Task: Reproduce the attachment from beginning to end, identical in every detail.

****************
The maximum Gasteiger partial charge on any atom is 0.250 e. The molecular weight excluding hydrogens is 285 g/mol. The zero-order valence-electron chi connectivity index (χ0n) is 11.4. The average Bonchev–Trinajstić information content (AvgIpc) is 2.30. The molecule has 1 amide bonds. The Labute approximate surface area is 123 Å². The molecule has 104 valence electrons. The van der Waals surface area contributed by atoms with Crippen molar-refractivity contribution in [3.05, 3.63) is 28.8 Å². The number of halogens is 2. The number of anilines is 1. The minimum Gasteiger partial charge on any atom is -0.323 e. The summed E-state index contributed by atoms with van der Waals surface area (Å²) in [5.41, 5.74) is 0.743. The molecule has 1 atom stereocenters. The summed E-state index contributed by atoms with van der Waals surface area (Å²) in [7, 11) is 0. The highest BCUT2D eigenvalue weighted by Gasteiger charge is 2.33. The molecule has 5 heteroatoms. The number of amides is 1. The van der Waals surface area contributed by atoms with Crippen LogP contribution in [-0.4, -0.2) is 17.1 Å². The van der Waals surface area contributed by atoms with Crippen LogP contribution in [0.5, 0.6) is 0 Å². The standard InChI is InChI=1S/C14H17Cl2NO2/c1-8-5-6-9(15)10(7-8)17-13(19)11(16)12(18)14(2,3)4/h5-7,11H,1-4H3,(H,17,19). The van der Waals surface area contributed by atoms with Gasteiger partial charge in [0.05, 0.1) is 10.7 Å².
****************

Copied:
The maximum Gasteiger partial charge on any atom is 0.250 e. The molecular weight excluding hydrogens is 285 g/mol. The zero-order valence-electron chi connectivity index (χ0n) is 11.4. The average Bonchev–Trinajstić information content (AvgIpc) is 2.30. The molecule has 1 amide bonds. The Labute approximate surface area is 123 Å². The molecule has 104 valence electrons. The van der Waals surface area contributed by atoms with Crippen molar-refractivity contribution in [3.05, 3.63) is 28.8 Å². The number of halogens is 2. The number of anilines is 1. The minimum Gasteiger partial charge on any atom is -0.323 e. The summed E-state index contributed by atoms with van der Waals surface area (Å²) in [5.41, 5.74) is 0.743. The molecule has 1 atom stereocenters. The summed E-state index contributed by atoms with van der Waals surface area (Å²) in [7, 11) is 0. The highest BCUT2D eigenvalue weighted by Gasteiger charge is 2.33. The molecule has 5 heteroatoms. The number of amides is 1. The van der Waals surface area contributed by atoms with Crippen LogP contribution in [-0.4, -0.2) is 17.1 Å². The van der Waals surface area contributed by atoms with Crippen LogP contribution in [0.5, 0.6) is 0 Å². The standard InChI is InChI=1S/C14H17Cl2NO2/c1-8-5-6-9(15)10(7-8)17-13(19)11(16)12(18)14(2,3)4/h5-7,11H,1-4H3,(H,17,19). The van der Waals surface area contributed by atoms with Gasteiger partial charge in [0.05, 0.1) is 10.7 Å².